Meet EECS graduate student David B. Cole

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EECS graduate student David Bernard Cole. Second year student in the Claude E. Shannon Communication and Network Group under Professor Vincent Chan.  My basis field of interest is optical communication systems and networks.

I'm a third year doctoral student in the Photonic Microsystems Group where Professor Mike Watts is my advisor. My fields of interest include optical communications and sensor systems, integrated lasers, and microwave photonics.

Where are you from and where did you complete your undergraduate studies?

I was born and raised in Talladega Alabama, a small town approximately 50 miles east of Birmingham. I completed undergraduate degrees in Physics and Electrical Engineering at New York University and Stevens Institute of Technology respectively as part of the NYU/Stevens dual degree program. Following graduation, I worked for Lockheed Martin as a microwave engineer designing phased array antennas and radar receivers for the Aegis Weapon System. I also completed a master’s in electrical engineering from the University of Pennsylvania during that period, focusing in electromagnetics and communications systems. After completing the MSEE, I decided to add a new skill set to my engineering base and pursued a Masters of Business Administration in finance from the Wharton School of Business. I worked in several non-engineering careers during and after business school, including investment banking and pharmaceutical lobbying, before returning to engineering with the U.S. Government.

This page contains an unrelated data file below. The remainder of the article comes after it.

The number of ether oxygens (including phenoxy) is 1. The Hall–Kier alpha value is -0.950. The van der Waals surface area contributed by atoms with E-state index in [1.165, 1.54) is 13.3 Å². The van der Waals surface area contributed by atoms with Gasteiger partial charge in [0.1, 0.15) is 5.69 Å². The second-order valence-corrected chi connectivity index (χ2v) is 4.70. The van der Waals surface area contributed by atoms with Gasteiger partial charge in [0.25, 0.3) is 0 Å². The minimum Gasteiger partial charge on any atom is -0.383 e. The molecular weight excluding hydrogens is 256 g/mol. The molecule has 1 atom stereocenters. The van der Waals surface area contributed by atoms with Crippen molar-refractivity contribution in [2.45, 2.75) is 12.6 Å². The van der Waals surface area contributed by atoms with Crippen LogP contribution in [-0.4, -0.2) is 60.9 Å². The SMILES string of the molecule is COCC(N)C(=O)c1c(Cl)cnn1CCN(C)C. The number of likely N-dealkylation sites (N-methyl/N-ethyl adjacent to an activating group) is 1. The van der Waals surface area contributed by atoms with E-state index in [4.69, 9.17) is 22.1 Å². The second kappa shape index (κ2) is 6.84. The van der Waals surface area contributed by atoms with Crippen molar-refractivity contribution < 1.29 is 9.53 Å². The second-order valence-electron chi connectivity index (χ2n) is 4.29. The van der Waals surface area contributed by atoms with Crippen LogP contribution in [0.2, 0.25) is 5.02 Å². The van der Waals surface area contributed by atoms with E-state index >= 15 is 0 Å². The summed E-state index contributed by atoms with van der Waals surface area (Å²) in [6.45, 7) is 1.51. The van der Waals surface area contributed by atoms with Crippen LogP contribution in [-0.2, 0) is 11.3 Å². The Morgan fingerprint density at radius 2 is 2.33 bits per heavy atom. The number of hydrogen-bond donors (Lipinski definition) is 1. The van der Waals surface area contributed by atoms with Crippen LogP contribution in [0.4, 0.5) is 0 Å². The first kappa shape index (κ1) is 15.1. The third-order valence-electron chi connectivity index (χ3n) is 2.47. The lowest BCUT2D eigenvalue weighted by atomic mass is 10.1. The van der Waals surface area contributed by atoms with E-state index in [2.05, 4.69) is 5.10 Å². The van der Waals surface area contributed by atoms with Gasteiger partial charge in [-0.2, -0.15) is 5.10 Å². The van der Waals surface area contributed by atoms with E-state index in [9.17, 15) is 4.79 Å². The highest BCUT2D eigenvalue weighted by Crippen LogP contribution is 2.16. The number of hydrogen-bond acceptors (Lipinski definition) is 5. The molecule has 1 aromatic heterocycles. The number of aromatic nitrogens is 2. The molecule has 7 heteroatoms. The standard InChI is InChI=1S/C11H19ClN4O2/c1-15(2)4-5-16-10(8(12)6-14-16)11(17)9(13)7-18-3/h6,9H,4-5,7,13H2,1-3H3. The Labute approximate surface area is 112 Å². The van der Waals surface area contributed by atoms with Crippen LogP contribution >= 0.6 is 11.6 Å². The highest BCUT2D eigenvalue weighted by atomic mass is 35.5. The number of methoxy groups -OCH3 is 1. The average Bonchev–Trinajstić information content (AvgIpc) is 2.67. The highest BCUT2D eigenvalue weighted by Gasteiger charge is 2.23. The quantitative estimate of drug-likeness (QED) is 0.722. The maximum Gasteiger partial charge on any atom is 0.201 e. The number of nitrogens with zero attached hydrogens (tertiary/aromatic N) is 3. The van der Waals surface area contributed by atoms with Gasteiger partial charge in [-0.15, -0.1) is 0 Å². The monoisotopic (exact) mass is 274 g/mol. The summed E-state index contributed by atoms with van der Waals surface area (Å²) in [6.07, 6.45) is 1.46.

What is your research about and why are you excited about your project?

My current research focuses on developing micro-photonic devices that have applications in optical communications systems, networks, and sensors. What is most exciting about photonics, and silicon photonics in particular, is the integration of circuit theory, signals and systems, and electromagnetics to develop entire systems with dimensions on the order of several millionths of a meter (microns). Because these devices operate in the optical spectrum, they can achieve bandwidths several orders of magnitude higher than their RF and microwave counterparts, with the added benefit of extremely low loss. My time in the group has afforded me opportunities to work on photonic devices ranging from on-chip lasers, detectors, modulators, optical phased arrays, and interferometers.

What do you like to do outside of research and academics?

I like exploring Boston and New England with my family. I also enjoy flying and anything aviation related, as well as scuba diving, astronomy, and working out. However, school and my most important job, that of being a dad, make it harder to find time for those activities.

What are your career goals and future plans?

I will return to the government after graduating, where I plan to first serve in a research scientist role before moving into a senior scientist position. Ultimately, I want to serve the country as a technical resource. I’d also like to become a flight instructor and teach students part-time.

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